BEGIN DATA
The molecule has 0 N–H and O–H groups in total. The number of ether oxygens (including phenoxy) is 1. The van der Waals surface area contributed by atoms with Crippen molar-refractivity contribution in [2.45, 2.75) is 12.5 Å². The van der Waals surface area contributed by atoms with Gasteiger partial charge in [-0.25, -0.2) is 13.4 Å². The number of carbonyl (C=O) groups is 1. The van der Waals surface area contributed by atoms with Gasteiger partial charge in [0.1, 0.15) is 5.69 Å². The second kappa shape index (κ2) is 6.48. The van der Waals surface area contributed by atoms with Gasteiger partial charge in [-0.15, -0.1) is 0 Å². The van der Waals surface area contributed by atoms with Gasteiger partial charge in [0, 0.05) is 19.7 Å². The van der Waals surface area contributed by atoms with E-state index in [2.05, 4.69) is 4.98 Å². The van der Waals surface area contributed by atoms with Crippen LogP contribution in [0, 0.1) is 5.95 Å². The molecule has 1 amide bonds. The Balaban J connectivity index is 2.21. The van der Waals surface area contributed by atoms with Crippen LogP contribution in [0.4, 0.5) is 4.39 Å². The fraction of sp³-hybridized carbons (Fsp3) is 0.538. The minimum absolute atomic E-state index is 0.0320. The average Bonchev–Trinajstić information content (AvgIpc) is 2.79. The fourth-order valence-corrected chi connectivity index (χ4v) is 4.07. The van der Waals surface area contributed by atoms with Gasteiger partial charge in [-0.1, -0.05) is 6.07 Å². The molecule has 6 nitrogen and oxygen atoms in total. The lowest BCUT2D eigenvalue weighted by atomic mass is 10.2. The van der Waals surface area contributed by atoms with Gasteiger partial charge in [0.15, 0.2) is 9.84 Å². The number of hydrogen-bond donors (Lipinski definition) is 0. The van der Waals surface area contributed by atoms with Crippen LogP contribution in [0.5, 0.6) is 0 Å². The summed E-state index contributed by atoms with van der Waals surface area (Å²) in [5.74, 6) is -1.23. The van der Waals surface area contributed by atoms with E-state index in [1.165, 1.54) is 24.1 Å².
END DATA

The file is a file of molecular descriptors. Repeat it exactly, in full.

The molecule has 0 N–H and O–H groups in total. The number of ether oxygens (including phenoxy) is 1. The van der Waals surface area contributed by atoms with Crippen molar-refractivity contribution in [2.45, 2.75) is 12.5 Å². The van der Waals surface area contributed by atoms with Gasteiger partial charge in [-0.25, -0.2) is 13.4 Å². The number of carbonyl (C=O) groups is 1. The van der Waals surface area contributed by atoms with Gasteiger partial charge in [0.1, 0.15) is 5.69 Å². The second kappa shape index (κ2) is 6.48. The van der Waals surface area contributed by atoms with Gasteiger partial charge in [-0.15, -0.1) is 0 Å². The van der Waals surface area contributed by atoms with Gasteiger partial charge in [0, 0.05) is 19.7 Å². The van der Waals surface area contributed by atoms with E-state index in [2.05, 4.69) is 4.98 Å². The van der Waals surface area contributed by atoms with Crippen LogP contribution in [0, 0.1) is 5.95 Å². The molecule has 1 amide bonds. The Balaban J connectivity index is 2.21. The van der Waals surface area contributed by atoms with Crippen LogP contribution in [0.4, 0.5) is 4.39 Å². The fraction of sp³-hybridized carbons (Fsp3) is 0.538. The minimum absolute atomic E-state index is 0.0320. The average Bonchev–Trinajstić information content (AvgIpc) is 2.79. The fourth-order valence-corrected chi connectivity index (χ4v) is 4.07. The van der Waals surface area contributed by atoms with Gasteiger partial charge in [-0.1, -0.05) is 6.07 Å². The molecule has 6 nitrogen and oxygen atoms in total. The lowest BCUT2D eigenvalue weighted by atomic mass is 10.2. The van der Waals surface area contributed by atoms with Gasteiger partial charge in [0.15, 0.2) is 9.84 Å². The number of hydrogen-bond donors (Lipinski definition) is 0. The van der Waals surface area contributed by atoms with Crippen LogP contribution in [0.5, 0.6) is 0 Å². The summed E-state index contributed by atoms with van der Waals surface area (Å²) in [5.74, 6) is -1.23. The van der Waals surface area contributed by atoms with E-state index in [1.165, 1.54) is 24.1 Å².